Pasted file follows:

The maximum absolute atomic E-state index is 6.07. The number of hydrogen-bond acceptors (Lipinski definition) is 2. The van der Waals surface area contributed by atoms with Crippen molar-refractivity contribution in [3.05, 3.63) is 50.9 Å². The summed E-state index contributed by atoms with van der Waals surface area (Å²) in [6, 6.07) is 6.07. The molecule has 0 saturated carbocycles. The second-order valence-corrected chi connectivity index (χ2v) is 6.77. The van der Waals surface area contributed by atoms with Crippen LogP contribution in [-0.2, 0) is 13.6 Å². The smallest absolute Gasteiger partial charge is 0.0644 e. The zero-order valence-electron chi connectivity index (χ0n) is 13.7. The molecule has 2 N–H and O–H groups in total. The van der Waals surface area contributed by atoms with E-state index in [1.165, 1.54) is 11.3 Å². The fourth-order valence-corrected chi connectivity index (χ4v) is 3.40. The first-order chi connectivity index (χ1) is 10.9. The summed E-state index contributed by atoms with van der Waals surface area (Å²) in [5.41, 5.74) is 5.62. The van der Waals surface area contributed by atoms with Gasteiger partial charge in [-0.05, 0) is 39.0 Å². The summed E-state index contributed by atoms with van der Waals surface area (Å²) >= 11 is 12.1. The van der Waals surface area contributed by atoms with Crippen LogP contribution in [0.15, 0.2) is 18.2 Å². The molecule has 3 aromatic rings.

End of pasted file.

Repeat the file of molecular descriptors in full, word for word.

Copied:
The maximum absolute atomic E-state index is 6.07. The number of hydrogen-bond acceptors (Lipinski definition) is 2. The van der Waals surface area contributed by atoms with Crippen molar-refractivity contribution in [3.05, 3.63) is 50.9 Å². The summed E-state index contributed by atoms with van der Waals surface area (Å²) in [6, 6.07) is 6.07. The molecule has 0 saturated carbocycles. The second-order valence-corrected chi connectivity index (χ2v) is 6.77. The van der Waals surface area contributed by atoms with Crippen LogP contribution in [-0.2, 0) is 13.6 Å². The smallest absolute Gasteiger partial charge is 0.0644 e. The zero-order valence-electron chi connectivity index (χ0n) is 13.7. The molecule has 2 N–H and O–H groups in total. The van der Waals surface area contributed by atoms with E-state index in [1.165, 1.54) is 11.3 Å². The fourth-order valence-corrected chi connectivity index (χ4v) is 3.40. The first-order chi connectivity index (χ1) is 10.9. The summed E-state index contributed by atoms with van der Waals surface area (Å²) in [5.41, 5.74) is 5.62. The van der Waals surface area contributed by atoms with Gasteiger partial charge in [-0.05, 0) is 39.0 Å². The summed E-state index contributed by atoms with van der Waals surface area (Å²) >= 11 is 12.1. The van der Waals surface area contributed by atoms with Crippen LogP contribution in [0.15, 0.2) is 18.2 Å². The molecule has 3 aromatic rings.